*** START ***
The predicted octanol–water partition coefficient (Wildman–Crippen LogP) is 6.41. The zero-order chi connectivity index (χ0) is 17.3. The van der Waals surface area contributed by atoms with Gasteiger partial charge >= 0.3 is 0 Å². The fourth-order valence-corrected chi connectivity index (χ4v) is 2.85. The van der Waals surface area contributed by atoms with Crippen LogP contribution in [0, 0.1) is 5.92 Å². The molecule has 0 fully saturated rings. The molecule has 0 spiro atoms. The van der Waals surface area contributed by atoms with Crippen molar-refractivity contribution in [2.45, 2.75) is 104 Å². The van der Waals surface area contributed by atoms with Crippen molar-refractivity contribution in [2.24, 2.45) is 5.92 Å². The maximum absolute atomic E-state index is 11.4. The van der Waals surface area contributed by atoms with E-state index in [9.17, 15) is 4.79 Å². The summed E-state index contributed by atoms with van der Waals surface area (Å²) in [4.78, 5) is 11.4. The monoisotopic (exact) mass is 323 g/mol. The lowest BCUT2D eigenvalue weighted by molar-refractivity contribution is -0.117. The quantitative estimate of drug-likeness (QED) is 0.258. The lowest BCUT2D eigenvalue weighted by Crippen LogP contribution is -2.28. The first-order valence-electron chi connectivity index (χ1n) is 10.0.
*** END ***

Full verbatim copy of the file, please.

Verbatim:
The predicted octanol–water partition coefficient (Wildman–Crippen LogP) is 6.41. The zero-order chi connectivity index (χ0) is 17.3. The van der Waals surface area contributed by atoms with Gasteiger partial charge >= 0.3 is 0 Å². The fourth-order valence-corrected chi connectivity index (χ4v) is 2.85. The van der Waals surface area contributed by atoms with Crippen LogP contribution in [0, 0.1) is 5.92 Å². The molecule has 0 fully saturated rings. The molecule has 0 spiro atoms. The van der Waals surface area contributed by atoms with Crippen molar-refractivity contribution in [2.45, 2.75) is 104 Å². The van der Waals surface area contributed by atoms with Crippen molar-refractivity contribution in [2.24, 2.45) is 5.92 Å². The maximum absolute atomic E-state index is 11.4. The van der Waals surface area contributed by atoms with E-state index in [9.17, 15) is 4.79 Å². The summed E-state index contributed by atoms with van der Waals surface area (Å²) in [4.78, 5) is 11.4. The monoisotopic (exact) mass is 323 g/mol. The lowest BCUT2D eigenvalue weighted by molar-refractivity contribution is -0.117. The quantitative estimate of drug-likeness (QED) is 0.258. The lowest BCUT2D eigenvalue weighted by Crippen LogP contribution is -2.28. The first-order valence-electron chi connectivity index (χ1n) is 10.0.